We established our communication with the Government regarding improvements to the business climate in Serbia by organising joint conferences and multilateral meetings, as well as by participating actively in bilateral visits to Serbia of representatives of Japan.
Our general impression is that the Government respects the opinions of Japanese companies regarding the business environment in the country, which Government representatives confirm by participating in events organised by the Club or its members.
We strongly support all measures that have been taken to suppress the shadow economy and illicit competition, as well as the simplification of procedures like tax applications and building permits
What will be the goals of the Japanese Business Club during the coming year?
– The Club is a voluntary, informal organisation, and we believe that we have laid solid foundations for intensifying its activities by introducing it into the formal legal framework. That implies possibly registering the Club as a business association and further professionalising its activities, which we are working hard on.
As a group of companies who either come from Japan or are in close business relations with Japanese companies, we want to support the Serbian Government in its efforts to provide the private sector with the best possible business conditions. This will benefit the State, through higher employment, improved budget revenues and a higher standard of living for citizens. That’s why we will strive to establish close ties with public institutions that we recognise as being crucial for establishing a favourable business environment during the coming year.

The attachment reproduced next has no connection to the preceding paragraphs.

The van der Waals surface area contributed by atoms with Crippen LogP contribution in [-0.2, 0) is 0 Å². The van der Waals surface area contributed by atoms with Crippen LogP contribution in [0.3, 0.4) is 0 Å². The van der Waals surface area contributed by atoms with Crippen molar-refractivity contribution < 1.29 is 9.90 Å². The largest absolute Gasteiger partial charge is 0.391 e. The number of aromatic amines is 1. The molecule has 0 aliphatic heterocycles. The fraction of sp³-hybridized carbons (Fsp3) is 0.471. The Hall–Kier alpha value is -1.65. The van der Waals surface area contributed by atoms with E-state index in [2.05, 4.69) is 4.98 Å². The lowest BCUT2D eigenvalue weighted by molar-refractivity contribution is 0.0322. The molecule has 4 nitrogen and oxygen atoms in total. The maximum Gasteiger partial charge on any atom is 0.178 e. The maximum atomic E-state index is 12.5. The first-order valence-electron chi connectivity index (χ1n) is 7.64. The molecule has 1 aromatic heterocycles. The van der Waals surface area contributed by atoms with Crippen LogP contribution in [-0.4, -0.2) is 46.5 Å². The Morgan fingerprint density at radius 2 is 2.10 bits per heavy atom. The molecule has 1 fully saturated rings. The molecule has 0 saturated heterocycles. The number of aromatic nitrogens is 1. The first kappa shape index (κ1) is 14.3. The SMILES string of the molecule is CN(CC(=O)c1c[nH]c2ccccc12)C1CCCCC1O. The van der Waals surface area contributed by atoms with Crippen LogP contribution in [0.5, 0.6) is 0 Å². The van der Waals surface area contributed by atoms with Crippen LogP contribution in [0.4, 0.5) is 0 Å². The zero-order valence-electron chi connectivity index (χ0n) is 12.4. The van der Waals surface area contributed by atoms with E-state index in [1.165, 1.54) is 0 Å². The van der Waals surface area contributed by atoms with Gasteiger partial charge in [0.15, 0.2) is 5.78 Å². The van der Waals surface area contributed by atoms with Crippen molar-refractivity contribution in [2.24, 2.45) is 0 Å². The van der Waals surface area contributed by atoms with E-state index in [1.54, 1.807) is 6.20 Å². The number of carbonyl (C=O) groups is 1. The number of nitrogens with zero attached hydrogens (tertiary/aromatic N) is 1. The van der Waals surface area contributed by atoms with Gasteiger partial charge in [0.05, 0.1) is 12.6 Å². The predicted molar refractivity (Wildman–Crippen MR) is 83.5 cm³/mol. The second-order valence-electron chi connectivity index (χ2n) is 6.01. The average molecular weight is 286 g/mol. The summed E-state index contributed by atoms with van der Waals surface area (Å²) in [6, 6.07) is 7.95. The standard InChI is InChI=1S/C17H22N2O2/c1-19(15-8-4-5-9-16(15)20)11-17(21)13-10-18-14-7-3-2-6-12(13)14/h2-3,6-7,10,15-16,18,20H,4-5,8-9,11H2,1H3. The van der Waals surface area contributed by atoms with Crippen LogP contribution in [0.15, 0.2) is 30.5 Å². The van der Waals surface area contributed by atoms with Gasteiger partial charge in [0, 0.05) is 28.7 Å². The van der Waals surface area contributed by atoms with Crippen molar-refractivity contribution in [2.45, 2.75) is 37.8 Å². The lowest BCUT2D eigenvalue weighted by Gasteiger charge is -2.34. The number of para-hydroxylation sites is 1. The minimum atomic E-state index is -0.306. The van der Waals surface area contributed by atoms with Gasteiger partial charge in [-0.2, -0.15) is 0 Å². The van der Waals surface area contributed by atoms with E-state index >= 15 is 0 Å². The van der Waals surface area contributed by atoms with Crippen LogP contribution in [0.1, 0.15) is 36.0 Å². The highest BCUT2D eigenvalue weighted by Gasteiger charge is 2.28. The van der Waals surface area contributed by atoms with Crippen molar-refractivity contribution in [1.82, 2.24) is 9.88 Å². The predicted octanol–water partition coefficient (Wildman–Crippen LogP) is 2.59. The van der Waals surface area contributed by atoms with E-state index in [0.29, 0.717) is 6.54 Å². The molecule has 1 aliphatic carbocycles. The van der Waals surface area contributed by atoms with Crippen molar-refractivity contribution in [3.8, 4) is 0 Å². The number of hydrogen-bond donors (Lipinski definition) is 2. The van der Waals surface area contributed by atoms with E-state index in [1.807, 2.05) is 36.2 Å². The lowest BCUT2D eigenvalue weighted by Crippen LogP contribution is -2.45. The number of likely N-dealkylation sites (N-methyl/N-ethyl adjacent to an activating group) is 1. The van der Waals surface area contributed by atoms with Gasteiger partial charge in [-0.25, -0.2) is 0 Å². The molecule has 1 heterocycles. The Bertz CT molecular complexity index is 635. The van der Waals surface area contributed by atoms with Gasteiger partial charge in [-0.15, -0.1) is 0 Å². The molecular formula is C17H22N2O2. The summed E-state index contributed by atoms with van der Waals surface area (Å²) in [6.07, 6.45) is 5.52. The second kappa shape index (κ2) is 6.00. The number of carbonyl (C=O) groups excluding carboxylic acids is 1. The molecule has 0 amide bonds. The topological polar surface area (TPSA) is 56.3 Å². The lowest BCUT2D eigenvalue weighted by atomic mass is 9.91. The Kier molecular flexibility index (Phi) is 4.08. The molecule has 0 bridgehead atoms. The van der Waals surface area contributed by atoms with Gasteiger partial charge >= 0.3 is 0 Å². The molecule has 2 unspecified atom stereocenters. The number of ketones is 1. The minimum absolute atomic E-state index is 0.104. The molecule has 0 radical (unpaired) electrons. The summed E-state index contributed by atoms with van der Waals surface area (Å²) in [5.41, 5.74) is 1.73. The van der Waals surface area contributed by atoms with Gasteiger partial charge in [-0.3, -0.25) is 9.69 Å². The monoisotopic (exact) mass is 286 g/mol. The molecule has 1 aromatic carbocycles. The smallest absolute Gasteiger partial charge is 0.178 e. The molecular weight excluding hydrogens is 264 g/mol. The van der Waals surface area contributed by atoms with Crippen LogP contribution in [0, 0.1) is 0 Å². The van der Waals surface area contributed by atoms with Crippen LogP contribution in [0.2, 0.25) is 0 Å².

Besides the commercial aspect of their operations, Japanese companies are very active when it comes to supporting the local community through various corporate social responsibility projects. I’m sure that their activities, and the wholehearted support of the Japanese Government, will contribute to enhancing citizens’ living standards.
How do you asses the collaboration of the Japanese Business Club with other business associations and the Serbian Chamber of Commerce?
– Our experience has been very positive. The Club and its members have had excellent collaboration with institutions like the Serbian Development Agency, the Chamber of Commerce & Industry of Serbia, the Commission for the Protection of Rights in Public Procurement and Commission for the Protection of Competition.
This just confirms that the Government sees the private sector as a key stakeholder in the dialogue, and as a partner in improving the way Government bodies support investors. The moment in which the Japanese business community decided to improve its association’s activities coincides perfectly with the Government’s intentions of improving the collaboration of its institutions with domestic and foreign companies.
How much has a good example set by JTI, with its successful business operations, encouraged other Japanese investors to consider Serbia as an attractive business destination?
– JTI cooperates intensively with the Serbian Development Agency in order to promote Serbia as an attractive investment destination. We also provide regular presentations to the Japan External Trade Organisation (JETRO), emphasising all the advantages of investing in Serbia. Of course, one of the reasons we participated in founding the Japanese Business Club in Serbia was precisely to provide encouragement to new investors from Japan and to actively promote business cooperation.